ArtReview sent a questionnaire to artists and curators exhibiting in and curating the various national pavilions of the 2015 Venice Biennale, the responses to which will are being published daily in the lead-up to the Venice Biennale opening.
Chiharu Shiota is representing Japan. The pavilion is in the Giardini.
What can you tell us about your exhibition plans for Venice?
It is a great honour for me to be given the opportunity to participate in the world’s oldest exhibition along with the curator Nakano Hitoshi, who organised a solo exhibition of my work in Kanagawa in 2007. I will present a new installation titled The Key in the Hand, consisting of two boats, red yarn, and a huge number of keys.
Keys are familiar and very valuable things that protect important people and spaces in our lives. They also inspire us to open the door to unknown worlds. With these thoughts in mind, I would like to use keys provided by the general public that are imbued with various recollections and memories that have accumulated over a long period of daily use. As I create the work in the space, the memories of everyone who provides me with their keys will overlap with my own memories for the first time. These overlapping memories will in turn combine with those of the people from all over the world who come to see the biennale, giving them a chance to communicate in a new way and better understand each other’s feelings.
Are you approaching this show in a different way as to how you would a ‘normal’ exhibition?
The difference here lies less in the space itself (Venice, The Japan Pavilion) or its previous exhibitions than in the fact that I am representing Japan. Representing my country is different from what I am used to doing. To me, art has always been more important than identity.
What does it mean to ‘represent’ your country? Do you find it an honour or problematic?
I had never worked as a Japanese artist marked by my nationality. When I started to think about what I could do as a Japanese artist, I struggled – because I was asking myself, as someone living abroad from Japan, how I could best represent my country. Struggle is essential for creating art to me. But now I am more aware of being myself independently from my own culture and only reflecting on my work as an artist.
How are you approaching the different audiences who come to Venice – the masses of artist peers, gallerists, curators and critics concentrated around the opening and the general public who come through over the following months?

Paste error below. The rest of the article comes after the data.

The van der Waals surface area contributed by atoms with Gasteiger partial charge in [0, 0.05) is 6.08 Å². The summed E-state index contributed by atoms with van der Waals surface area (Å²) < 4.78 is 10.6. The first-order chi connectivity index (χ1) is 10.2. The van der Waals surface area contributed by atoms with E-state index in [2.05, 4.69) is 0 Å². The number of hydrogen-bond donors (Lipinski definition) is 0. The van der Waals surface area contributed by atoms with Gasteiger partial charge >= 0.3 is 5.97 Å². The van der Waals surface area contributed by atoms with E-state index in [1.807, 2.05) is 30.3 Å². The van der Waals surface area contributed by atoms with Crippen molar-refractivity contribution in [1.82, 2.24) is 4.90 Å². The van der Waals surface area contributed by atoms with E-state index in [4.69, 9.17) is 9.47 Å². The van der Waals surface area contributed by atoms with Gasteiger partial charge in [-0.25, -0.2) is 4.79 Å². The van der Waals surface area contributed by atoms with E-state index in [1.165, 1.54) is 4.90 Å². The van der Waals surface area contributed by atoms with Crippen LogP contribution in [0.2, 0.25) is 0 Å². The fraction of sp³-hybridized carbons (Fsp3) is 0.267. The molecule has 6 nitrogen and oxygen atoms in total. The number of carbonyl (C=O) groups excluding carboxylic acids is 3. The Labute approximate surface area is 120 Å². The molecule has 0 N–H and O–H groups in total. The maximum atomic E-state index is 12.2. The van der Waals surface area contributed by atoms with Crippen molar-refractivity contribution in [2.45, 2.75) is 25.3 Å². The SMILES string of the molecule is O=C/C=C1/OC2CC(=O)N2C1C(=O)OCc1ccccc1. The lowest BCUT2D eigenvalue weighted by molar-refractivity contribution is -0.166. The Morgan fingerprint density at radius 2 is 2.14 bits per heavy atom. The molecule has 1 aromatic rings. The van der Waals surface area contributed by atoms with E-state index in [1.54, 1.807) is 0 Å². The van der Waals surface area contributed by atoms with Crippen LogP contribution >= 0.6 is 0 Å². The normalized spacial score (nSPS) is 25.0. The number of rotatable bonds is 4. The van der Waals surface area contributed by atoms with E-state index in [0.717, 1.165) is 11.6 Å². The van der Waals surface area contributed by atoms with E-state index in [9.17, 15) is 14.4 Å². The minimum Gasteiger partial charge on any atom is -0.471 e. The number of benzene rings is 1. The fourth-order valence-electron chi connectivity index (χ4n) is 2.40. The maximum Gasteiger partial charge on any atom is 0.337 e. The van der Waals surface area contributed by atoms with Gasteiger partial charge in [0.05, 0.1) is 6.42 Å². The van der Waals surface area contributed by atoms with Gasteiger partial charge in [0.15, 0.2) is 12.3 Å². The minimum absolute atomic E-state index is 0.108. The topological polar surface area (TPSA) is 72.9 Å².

Presenting my work in the Venice Biennale was one of my dreams. I am very excited about the opening but I prefer not to think about who is coming or who I should address my work to because my doing so will only bring obstacles to my work itself. I would rather focus on my artwork.
What are your earliest or best memories of the biennale?
My earliest memories are from 1990. Saburo Muraoka, my art school teacher was representing the Japan Pavilion at that time. I was studying painting so visiting the Biennale made me think in a wider scale of possibilities.
My best memory is from 2001. Harald Szeemann was an amazing curator that year and I have never seen anyone like him when it comes to art. He was very sensitive and encouraging and did always his best for artists. He realised the difficult situation Chinese Artists were in at that time and supported them intensively: he introduced many Chinese artists to Venice and did the first step to realise a Chinese Pavilion.
You’ll no doubt be very busy, but what else are you looking forward to seeing?
I know several artists from past exhibitions that will also exhibit in the Biennale, so I am looking forward to seeing their work and meeting them once more. I am especially looking forward to discovering the French Pavilion by Céleste Boursier-Mougenot, with whom I have exhibited both in 2009 (Moscow Biennale for Co. Art) and 2010 (Casa Encendida, Madrid). Also for Germany, Olaf Nicolai, with whom I have exhibited at the Sevilla Biennial in 2004.
How does having a pavilion in Venice affect the art scene in your home country?
Over the years, all Japanese artists that have shown their work at the Japan Pavilion were currently living in Japan, so I believe there is a slight change this time, since I have been living in Germany for 17 years. I guess we are becoming more and more international. Perhaps that is how it could affect my homeland. There is a wider and open perspective for art nowadays.
Online exclusive published on 15 April 2015.